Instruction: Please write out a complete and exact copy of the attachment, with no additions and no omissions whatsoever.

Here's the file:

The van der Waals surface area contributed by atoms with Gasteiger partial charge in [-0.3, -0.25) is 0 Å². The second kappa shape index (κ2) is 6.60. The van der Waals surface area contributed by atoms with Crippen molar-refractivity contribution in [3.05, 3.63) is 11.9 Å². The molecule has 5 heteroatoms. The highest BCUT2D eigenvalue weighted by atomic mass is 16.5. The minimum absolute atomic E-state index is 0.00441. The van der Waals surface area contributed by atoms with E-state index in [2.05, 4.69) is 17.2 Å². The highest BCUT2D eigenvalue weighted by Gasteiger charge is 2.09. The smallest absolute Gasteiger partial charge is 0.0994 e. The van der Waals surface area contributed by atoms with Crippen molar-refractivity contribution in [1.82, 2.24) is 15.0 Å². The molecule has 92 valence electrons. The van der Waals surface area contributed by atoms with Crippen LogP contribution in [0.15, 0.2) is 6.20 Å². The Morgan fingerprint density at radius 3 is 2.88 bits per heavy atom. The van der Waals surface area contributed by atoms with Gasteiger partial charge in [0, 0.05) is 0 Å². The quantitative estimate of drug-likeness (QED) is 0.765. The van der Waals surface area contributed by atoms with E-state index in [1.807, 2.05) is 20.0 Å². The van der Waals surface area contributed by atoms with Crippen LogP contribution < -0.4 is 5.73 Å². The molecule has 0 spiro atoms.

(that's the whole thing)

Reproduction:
The van der Waals surface area contributed by atoms with Gasteiger partial charge in [-0.3, -0.25) is 0 Å². The second kappa shape index (κ2) is 6.60. The van der Waals surface area contributed by atoms with Crippen molar-refractivity contribution in [3.05, 3.63) is 11.9 Å². The molecule has 5 heteroatoms. The highest BCUT2D eigenvalue weighted by atomic mass is 16.5. The minimum absolute atomic E-state index is 0.00441. The van der Waals surface area contributed by atoms with E-state index in [2.05, 4.69) is 17.2 Å². The highest BCUT2D eigenvalue weighted by Gasteiger charge is 2.09. The smallest absolute Gasteiger partial charge is 0.0994 e. The van der Waals surface area contributed by atoms with Crippen molar-refractivity contribution in [1.82, 2.24) is 15.0 Å². The molecule has 92 valence electrons. The van der Waals surface area contributed by atoms with Crippen LogP contribution in [0.15, 0.2) is 6.20 Å². The Morgan fingerprint density at radius 3 is 2.88 bits per heavy atom. The van der Waals surface area contributed by atoms with Gasteiger partial charge in [0, 0.05) is 0 Å². The quantitative estimate of drug-likeness (QED) is 0.765. The van der Waals surface area contributed by atoms with E-state index in [1.807, 2.05) is 20.0 Å². The van der Waals surface area contributed by atoms with Crippen LogP contribution < -0.4 is 5.73 Å². The molecule has 0 spiro atoms.